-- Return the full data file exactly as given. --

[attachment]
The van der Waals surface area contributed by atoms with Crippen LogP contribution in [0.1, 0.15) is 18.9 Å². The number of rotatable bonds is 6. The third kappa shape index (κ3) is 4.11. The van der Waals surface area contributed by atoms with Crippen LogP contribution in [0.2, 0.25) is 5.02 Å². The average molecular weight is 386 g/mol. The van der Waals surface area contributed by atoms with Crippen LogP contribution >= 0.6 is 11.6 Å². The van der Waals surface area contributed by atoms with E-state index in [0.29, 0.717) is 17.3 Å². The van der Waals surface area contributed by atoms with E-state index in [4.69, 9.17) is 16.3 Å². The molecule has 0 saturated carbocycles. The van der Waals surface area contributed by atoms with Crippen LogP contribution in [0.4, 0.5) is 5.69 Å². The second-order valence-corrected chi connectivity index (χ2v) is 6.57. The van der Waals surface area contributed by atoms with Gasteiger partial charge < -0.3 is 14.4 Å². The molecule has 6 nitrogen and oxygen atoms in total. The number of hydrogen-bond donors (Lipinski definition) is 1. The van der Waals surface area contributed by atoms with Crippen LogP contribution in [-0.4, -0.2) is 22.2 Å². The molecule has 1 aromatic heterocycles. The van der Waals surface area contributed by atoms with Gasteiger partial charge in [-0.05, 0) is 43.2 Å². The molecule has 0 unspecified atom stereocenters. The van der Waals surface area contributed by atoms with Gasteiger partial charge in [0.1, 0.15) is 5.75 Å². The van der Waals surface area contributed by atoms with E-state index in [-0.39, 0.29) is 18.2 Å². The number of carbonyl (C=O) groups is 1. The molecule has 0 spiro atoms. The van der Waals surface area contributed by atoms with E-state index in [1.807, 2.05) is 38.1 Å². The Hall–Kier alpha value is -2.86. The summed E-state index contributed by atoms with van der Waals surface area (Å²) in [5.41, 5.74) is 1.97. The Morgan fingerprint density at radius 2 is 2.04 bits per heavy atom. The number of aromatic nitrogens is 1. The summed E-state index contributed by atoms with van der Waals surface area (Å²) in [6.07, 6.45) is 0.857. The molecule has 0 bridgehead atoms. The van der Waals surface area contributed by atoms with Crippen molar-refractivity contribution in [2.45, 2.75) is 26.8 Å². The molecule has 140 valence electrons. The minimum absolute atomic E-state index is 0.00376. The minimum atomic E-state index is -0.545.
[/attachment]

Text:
The van der Waals surface area contributed by atoms with Crippen LogP contribution in [0.1, 0.15) is 18.9 Å². The number of rotatable bonds is 6. The third kappa shape index (κ3) is 4.11. The van der Waals surface area contributed by atoms with Crippen LogP contribution in [0.2, 0.25) is 5.02 Å². The average molecular weight is 386 g/mol. The van der Waals surface area contributed by atoms with Crippen LogP contribution >= 0.6 is 11.6 Å². The van der Waals surface area contributed by atoms with E-state index in [0.29, 0.717) is 17.3 Å². The van der Waals surface area contributed by atoms with E-state index in [4.69, 9.17) is 16.3 Å². The molecule has 0 saturated carbocycles. The van der Waals surface area contributed by atoms with Crippen LogP contribution in [0.4, 0.5) is 5.69 Å². The second-order valence-corrected chi connectivity index (χ2v) is 6.57. The van der Waals surface area contributed by atoms with Gasteiger partial charge < -0.3 is 14.4 Å². The molecule has 6 nitrogen and oxygen atoms in total. The number of hydrogen-bond donors (Lipinski definition) is 1. The van der Waals surface area contributed by atoms with Crippen LogP contribution in [-0.4, -0.2) is 22.2 Å². The molecule has 1 aromatic heterocycles. The van der Waals surface area contributed by atoms with Gasteiger partial charge in [-0.05, 0) is 43.2 Å². The molecule has 0 unspecified atom stereocenters. The van der Waals surface area contributed by atoms with Gasteiger partial charge in [0.1, 0.15) is 5.75 Å². The van der Waals surface area contributed by atoms with E-state index in [-0.39, 0.29) is 18.2 Å². The number of carbonyl (C=O) groups is 1. The molecule has 0 spiro atoms. The van der Waals surface area contributed by atoms with E-state index in [1.807, 2.05) is 38.1 Å². The Hall–Kier alpha value is -2.86. The summed E-state index contributed by atoms with van der Waals surface area (Å²) in [5.41, 5.74) is 1.97. The Morgan fingerprint density at radius 2 is 2.04 bits per heavy atom. The number of aromatic nitrogens is 1. The summed E-state index contributed by atoms with van der Waals surface area (Å²) in [6.07, 6.45) is 0.857. The molecule has 0 bridgehead atoms. The van der Waals surface area contributed by atoms with Crippen molar-refractivity contribution in [2.45, 2.75) is 26.8 Å². The molecule has 140 valence electrons. The minimum absolute atomic E-state index is 0.00376. The minimum atomic E-state index is -0.545.